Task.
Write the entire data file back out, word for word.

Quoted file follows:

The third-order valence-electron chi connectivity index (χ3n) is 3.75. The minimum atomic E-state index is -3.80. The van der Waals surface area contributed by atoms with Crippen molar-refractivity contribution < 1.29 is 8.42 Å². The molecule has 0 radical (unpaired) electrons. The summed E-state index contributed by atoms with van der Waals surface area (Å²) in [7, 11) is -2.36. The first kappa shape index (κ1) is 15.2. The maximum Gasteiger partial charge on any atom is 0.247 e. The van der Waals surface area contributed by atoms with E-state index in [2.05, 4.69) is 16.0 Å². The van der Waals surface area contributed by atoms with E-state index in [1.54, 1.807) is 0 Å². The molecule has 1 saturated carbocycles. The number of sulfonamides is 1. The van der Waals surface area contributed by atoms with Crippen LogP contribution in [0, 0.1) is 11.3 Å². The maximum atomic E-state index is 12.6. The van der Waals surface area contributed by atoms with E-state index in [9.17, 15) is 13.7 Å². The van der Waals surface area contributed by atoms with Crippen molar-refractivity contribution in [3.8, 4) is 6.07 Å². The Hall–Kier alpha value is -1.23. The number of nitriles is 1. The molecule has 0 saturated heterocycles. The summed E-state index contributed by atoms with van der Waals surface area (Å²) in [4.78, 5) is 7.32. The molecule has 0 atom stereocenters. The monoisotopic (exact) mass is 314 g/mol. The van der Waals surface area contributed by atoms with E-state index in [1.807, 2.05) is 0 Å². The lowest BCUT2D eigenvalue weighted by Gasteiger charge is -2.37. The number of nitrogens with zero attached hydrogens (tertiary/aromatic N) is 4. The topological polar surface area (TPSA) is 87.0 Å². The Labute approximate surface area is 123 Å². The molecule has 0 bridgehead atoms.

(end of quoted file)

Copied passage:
The third-order valence-electron chi connectivity index (χ3n) is 3.75. The minimum atomic E-state index is -3.80. The van der Waals surface area contributed by atoms with Crippen molar-refractivity contribution < 1.29 is 8.42 Å². The molecule has 0 radical (unpaired) electrons. The summed E-state index contributed by atoms with van der Waals surface area (Å²) in [7, 11) is -2.36. The first kappa shape index (κ1) is 15.2. The maximum Gasteiger partial charge on any atom is 0.247 e. The van der Waals surface area contributed by atoms with E-state index in [2.05, 4.69) is 16.0 Å². The van der Waals surface area contributed by atoms with E-state index in [1.54, 1.807) is 0 Å². The molecule has 1 saturated carbocycles. The number of sulfonamides is 1. The van der Waals surface area contributed by atoms with Crippen LogP contribution in [0, 0.1) is 11.3 Å². The maximum atomic E-state index is 12.6. The van der Waals surface area contributed by atoms with E-state index in [9.17, 15) is 13.7 Å². The van der Waals surface area contributed by atoms with Crippen molar-refractivity contribution in [3.8, 4) is 6.07 Å². The Hall–Kier alpha value is -1.23. The number of nitriles is 1. The molecule has 0 saturated heterocycles. The summed E-state index contributed by atoms with van der Waals surface area (Å²) in [4.78, 5) is 7.32. The molecule has 0 atom stereocenters. The monoisotopic (exact) mass is 314 g/mol. The van der Waals surface area contributed by atoms with E-state index in [1.807, 2.05) is 0 Å². The lowest BCUT2D eigenvalue weighted by Gasteiger charge is -2.37. The number of nitrogens with zero attached hydrogens (tertiary/aromatic N) is 4. The topological polar surface area (TPSA) is 87.0 Å². The Labute approximate surface area is 123 Å². The molecule has 0 bridgehead atoms.